INTRASPECIFIC VARIABILITY AND THE EFFECT OF AN INVASIVE SPECIES ON THE PHENOLOGY OF ECOSYSTEM FUNCTIONING Biological invasions are a key component of global changes and, by creating new biotic interactions within invaded ecosystems, invasive species can induce strong changes on food web structure and ecosystem functioning. To date, however, our understanding of their effects on the phenology of ecosystem processes is limited as most investigations have focused on climate warming. Using a conjunction of field, experimental and modelling approaches and invasive crayfish as model organisms, we demonstrated that i) invasive species can have profound effect on the phenology of a key ecosystem function (namely organic matter decomposition) by accelerating the rate of carbon recycling and shortening the availability of organic detritus in ecosystems and that ii) phenotypic variability, irrespective of its natural and human-induced determinants, can strongly modulate the effects of invasive crayfish on leaf litter decomposition. These results highlight the role of invasive species on ecosystem phenology with their effects depending on individual phenotypes and not just on their abundance, and the need to understand how they interact with the phenological effects of climate warming.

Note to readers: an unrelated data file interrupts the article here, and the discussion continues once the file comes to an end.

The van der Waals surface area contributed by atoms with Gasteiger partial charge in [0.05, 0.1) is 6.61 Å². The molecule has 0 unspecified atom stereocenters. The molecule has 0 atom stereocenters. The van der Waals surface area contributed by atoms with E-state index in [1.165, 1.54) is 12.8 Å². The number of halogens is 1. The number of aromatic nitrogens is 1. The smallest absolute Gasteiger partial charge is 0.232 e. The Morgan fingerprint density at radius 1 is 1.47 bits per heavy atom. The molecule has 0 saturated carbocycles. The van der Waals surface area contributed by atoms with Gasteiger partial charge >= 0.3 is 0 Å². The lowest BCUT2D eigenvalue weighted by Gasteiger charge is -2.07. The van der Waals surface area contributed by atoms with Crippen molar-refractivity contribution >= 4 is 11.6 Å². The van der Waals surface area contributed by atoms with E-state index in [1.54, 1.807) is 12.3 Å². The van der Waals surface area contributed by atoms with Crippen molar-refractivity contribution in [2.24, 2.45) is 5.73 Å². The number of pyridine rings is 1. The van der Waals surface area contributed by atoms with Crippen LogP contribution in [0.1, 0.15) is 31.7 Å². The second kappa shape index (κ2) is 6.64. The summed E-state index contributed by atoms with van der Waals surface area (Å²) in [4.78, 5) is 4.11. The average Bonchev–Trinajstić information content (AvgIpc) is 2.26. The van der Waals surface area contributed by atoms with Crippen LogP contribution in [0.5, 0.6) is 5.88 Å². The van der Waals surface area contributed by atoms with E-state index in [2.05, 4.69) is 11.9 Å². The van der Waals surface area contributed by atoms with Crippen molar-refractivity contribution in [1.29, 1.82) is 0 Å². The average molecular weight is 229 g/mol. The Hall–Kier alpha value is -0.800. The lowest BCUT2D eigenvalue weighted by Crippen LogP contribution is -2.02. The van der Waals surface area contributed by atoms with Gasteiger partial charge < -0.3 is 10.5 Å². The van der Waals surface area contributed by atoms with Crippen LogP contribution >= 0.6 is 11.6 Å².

Antoine Lecerf (Co-Presenter/Co-Author), EcoLab, Université de Toulouse, CNRS, France, antoine.lecerf@univ-tlse3.fr;


Maria Alp (Co-Presenter/Co-Author), IRSTEA, France, maria.alp@irstea.fr;


Mathieu Buoro (Co-Presenter/Co-Author), INRA, France, mathieu.buoro@inra.fr;


Charlotte Evangelista (Co-Presenter/Co-Author), University of Oslo, Norway, charlotte.evangelista0@gmail.com;


Allan Raffard (Co-Presenter/Co-Author), CNRS, France, allanraffard@outlook.com;


Libor Zavorka (Co-Presenter/Co-Author), Toulouse Univeristy, France, Libor.Zavorka@glasgow.ac.uk;


Julien Cucherousset (Primary Presenter/Author), CNRS, Toulouse University, Dept EDB, France, julien.cucherousset@univ-tlse3.fr;


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12:00 - 12:15: / 251 DE IS FRESHWATER MIGRATION A MECHANISM TO AVOID ENERGETIC LIMITATION IN AMAZONIAN FISHES?

5/21/2019  |   12:00 - 12:15   |  251 DE